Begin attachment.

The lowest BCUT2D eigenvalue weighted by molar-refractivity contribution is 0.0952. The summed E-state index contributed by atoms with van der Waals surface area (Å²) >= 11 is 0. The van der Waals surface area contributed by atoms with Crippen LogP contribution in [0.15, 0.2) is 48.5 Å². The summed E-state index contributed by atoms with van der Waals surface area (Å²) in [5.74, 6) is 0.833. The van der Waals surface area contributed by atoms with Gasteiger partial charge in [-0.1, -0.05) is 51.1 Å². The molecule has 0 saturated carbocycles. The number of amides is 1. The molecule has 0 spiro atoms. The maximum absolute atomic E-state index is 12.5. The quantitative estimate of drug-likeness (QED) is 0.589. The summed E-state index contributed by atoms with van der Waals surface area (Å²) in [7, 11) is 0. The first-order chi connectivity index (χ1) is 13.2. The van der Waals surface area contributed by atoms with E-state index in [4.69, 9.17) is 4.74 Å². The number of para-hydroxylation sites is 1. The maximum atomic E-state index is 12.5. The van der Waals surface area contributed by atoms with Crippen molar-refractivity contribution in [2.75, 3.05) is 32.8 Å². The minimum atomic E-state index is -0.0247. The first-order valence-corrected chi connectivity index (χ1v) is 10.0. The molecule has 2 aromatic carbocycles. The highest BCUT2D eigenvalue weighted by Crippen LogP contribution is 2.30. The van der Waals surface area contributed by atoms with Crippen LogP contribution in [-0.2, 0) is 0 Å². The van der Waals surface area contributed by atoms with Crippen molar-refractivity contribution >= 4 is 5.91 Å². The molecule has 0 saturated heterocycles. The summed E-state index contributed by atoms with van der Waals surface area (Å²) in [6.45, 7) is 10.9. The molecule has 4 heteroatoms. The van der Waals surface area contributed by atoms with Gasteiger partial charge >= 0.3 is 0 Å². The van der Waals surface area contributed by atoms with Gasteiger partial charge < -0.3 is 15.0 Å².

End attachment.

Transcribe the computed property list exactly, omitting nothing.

The lowest BCUT2D eigenvalue weighted by molar-refractivity contribution is 0.0952. The summed E-state index contributed by atoms with van der Waals surface area (Å²) >= 11 is 0. The van der Waals surface area contributed by atoms with Crippen LogP contribution in [0.15, 0.2) is 48.5 Å². The summed E-state index contributed by atoms with van der Waals surface area (Å²) in [5.74, 6) is 0.833. The van der Waals surface area contributed by atoms with Gasteiger partial charge in [-0.1, -0.05) is 51.1 Å². The molecule has 0 saturated carbocycles. The number of amides is 1. The molecule has 0 spiro atoms. The maximum absolute atomic E-state index is 12.5. The quantitative estimate of drug-likeness (QED) is 0.589. The summed E-state index contributed by atoms with van der Waals surface area (Å²) in [7, 11) is 0. The first-order chi connectivity index (χ1) is 13.2. The van der Waals surface area contributed by atoms with E-state index in [4.69, 9.17) is 4.74 Å². The number of para-hydroxylation sites is 1. The maximum atomic E-state index is 12.5. The van der Waals surface area contributed by atoms with Crippen molar-refractivity contribution in [2.75, 3.05) is 32.8 Å². The minimum atomic E-state index is -0.0247. The first-order valence-corrected chi connectivity index (χ1v) is 10.0. The molecule has 2 aromatic carbocycles. The highest BCUT2D eigenvalue weighted by Crippen LogP contribution is 2.30. The van der Waals surface area contributed by atoms with Crippen LogP contribution in [-0.2, 0) is 0 Å². The van der Waals surface area contributed by atoms with Crippen molar-refractivity contribution >= 4 is 5.91 Å². The molecule has 0 saturated heterocycles. The summed E-state index contributed by atoms with van der Waals surface area (Å²) in [6.45, 7) is 10.9. The molecule has 4 heteroatoms. The van der Waals surface area contributed by atoms with Gasteiger partial charge >= 0.3 is 0 Å². The van der Waals surface area contributed by atoms with Gasteiger partial charge < -0.3 is 15.0 Å².